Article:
Digital wallets have emerged as an increasingly popular trend. Consumers can store their payment information on apps and connect with businesses in various ways, including accessing coupons and making purchases.
Apple has introduced Passbook on iOS 6 and the iPhone 5. Passbook stores passes and tickets for different types of businesses, so customers can easily access all of their information. The app holds digital tickets, coupons and rewards cards. Users don’t have to manually update the app if a participating company changes their policies regarding mobile content, as Passbook automatically adds new features.
Passbook functions as a digital wallet for companies that develop apps compatible with the program. Major businesses have begun adding their services to Apple’s platform to take advantage of the iPhone 5’s popularity.
Businesses across all sectors have become part of Passbook’s growing ecosystem. The entertainment industry is represented by Fandango and Live Nation with digital tickets for movies and concerts. Target and Walgreens were two of the first major retailers to offer coupons via Passbook. Even airlines, including Lufthansa and United Airlines, offer mobile boarding passes through the digital wallet.
Unlike similar apps, Passbook doesn’t use near field communication (NFC). Apple’s program relies on barcodes that businesses scan like any other product. Users simply open a business’ tab and present their phones to employees.
Consumers can also add new companies to their Passbooks through the App Store or emails. The apps are downloaded to the iPhone 5 and then added to the digital wallets upon activation.
Passbook is only a few months old and already has some impressive names on its roster of companies. As time wears on, more businesses are expected to develop their own Passbook-compatible apps. Digital Trends notes that in its current state, customers can’t use the digital wallet for mobile payments from credit and debit cards.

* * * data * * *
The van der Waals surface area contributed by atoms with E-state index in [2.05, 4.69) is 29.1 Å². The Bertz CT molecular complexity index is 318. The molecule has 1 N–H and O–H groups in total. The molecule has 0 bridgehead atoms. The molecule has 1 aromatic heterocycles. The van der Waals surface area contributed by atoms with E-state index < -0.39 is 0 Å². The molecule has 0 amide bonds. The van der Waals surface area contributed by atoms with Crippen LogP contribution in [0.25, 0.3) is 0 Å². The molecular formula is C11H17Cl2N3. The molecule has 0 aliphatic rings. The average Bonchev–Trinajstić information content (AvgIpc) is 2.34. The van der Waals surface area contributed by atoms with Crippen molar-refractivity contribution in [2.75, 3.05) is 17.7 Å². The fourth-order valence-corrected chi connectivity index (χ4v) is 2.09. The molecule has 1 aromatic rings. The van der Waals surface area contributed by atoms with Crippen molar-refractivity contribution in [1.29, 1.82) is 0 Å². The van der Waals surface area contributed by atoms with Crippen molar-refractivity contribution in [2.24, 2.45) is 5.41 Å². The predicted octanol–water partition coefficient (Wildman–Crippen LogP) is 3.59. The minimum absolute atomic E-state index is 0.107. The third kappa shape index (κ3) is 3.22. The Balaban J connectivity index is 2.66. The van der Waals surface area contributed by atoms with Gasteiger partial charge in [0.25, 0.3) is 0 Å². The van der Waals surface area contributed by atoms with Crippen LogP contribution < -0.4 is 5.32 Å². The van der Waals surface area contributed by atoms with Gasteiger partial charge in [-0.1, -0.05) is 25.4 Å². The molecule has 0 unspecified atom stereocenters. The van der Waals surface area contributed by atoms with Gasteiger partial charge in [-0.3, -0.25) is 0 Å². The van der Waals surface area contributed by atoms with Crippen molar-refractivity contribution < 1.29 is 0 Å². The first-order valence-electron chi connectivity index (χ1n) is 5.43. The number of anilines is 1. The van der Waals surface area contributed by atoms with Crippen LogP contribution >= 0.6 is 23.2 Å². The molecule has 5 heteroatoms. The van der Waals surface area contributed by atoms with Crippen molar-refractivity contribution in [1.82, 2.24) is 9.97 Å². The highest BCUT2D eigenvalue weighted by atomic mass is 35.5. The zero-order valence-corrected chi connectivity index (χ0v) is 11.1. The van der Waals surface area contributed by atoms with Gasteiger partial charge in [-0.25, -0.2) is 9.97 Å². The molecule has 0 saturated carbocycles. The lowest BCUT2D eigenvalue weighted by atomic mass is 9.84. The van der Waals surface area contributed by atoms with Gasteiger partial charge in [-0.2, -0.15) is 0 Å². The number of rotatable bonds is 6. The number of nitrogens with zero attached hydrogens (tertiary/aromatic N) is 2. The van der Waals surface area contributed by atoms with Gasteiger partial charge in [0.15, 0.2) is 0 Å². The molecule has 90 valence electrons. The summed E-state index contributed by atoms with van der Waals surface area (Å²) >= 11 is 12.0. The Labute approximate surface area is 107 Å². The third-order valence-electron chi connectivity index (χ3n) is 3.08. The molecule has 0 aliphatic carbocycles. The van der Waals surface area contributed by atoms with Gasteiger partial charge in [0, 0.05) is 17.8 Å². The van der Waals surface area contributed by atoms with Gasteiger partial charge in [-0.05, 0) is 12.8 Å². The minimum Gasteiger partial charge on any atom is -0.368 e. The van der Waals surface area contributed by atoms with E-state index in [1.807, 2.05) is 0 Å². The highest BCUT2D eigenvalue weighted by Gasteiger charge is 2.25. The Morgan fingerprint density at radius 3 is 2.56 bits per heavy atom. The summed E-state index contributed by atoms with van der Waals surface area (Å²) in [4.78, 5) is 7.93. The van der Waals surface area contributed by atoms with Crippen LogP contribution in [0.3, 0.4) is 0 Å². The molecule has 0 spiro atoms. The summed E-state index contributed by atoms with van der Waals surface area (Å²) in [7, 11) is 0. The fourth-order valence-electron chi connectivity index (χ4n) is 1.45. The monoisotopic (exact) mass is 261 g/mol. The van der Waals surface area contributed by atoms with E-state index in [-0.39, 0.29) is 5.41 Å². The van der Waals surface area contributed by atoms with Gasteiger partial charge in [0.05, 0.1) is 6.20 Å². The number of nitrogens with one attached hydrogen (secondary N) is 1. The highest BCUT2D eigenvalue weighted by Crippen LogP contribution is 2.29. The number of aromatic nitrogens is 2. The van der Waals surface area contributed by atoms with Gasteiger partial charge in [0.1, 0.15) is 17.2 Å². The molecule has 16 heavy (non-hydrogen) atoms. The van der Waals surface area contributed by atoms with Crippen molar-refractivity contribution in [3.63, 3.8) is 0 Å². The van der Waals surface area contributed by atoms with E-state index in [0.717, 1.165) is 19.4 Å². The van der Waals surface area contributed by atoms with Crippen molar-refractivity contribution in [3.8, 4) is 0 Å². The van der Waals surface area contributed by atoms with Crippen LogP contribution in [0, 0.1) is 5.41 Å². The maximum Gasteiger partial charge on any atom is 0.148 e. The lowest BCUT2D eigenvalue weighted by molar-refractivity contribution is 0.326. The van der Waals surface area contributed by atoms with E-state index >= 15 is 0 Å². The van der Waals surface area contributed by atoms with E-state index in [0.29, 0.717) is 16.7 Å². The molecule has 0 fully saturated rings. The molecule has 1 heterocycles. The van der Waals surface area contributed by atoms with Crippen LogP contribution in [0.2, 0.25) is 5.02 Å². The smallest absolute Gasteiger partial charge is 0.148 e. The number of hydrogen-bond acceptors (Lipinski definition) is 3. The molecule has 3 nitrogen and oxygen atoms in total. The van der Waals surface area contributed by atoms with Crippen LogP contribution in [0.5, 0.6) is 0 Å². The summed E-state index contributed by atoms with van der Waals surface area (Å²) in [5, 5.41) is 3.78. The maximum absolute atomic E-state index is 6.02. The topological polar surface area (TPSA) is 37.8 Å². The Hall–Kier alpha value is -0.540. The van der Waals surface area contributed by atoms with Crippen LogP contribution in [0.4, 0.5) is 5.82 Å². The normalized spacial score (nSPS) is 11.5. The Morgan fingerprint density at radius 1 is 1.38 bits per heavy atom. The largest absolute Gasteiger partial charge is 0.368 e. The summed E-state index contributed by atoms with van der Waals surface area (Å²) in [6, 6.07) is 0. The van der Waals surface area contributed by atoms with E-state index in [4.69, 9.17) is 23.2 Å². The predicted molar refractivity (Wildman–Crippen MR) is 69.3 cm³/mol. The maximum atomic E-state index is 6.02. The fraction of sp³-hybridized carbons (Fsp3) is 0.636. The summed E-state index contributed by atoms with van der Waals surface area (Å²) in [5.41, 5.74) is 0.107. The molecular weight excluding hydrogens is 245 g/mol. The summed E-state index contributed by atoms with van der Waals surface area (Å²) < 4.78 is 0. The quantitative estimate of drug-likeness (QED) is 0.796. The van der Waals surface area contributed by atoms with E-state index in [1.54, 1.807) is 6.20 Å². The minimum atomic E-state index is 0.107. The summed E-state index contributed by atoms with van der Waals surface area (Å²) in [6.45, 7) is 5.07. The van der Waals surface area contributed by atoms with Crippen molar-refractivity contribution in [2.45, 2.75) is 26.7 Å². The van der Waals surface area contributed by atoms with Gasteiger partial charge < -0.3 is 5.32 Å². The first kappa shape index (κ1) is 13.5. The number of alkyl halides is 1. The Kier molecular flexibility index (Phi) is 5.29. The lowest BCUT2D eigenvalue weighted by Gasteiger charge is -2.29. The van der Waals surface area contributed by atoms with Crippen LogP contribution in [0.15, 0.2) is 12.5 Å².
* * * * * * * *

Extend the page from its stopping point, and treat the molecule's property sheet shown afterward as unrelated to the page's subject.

When a company creates a Passbook app, users have to sync their personal accounts to make purchases. For instance, Starbucks only completes transactions for its own digital rewards cards. This should make Passbook appealing for businesses – customers are almost locked into relationships by the apps.
Apple is using a similar strategy for Passbook’s growth that it used for the App Store. The tech giant is relying on other developers wanting to become a part of this trend, to reach out to the iPhone’s massive fan base.
There is some speculation that Passbook will become a full mobile wallet that can be used to complete every transaction. That may be some ways off, as not every company has integrated smartphone technology into daily operations.
If Passbook maintains high levels of popularity, more businesses are likely to develop apps for the marketplace. Larger corporations typically wait before investing their resources in new technology, because if a new innovation is a passing fad it won’t have a long-term impact. Once far-reaching chains, like Wal-Mart and Costco, see how successful Passbook can be, they may enter the mobile wallet fray, which would only increase the utility of Apple’s app.
Author Bio: Courtney Lee is a freelance writer, self-proclaimed tech-nerd, and avid Apple user– she enjoys reading mystery novels, traveling the world, and exploring the latest technological trends such as the new Ultrabook series, iPhone 5 accessories, and the Window 8 release.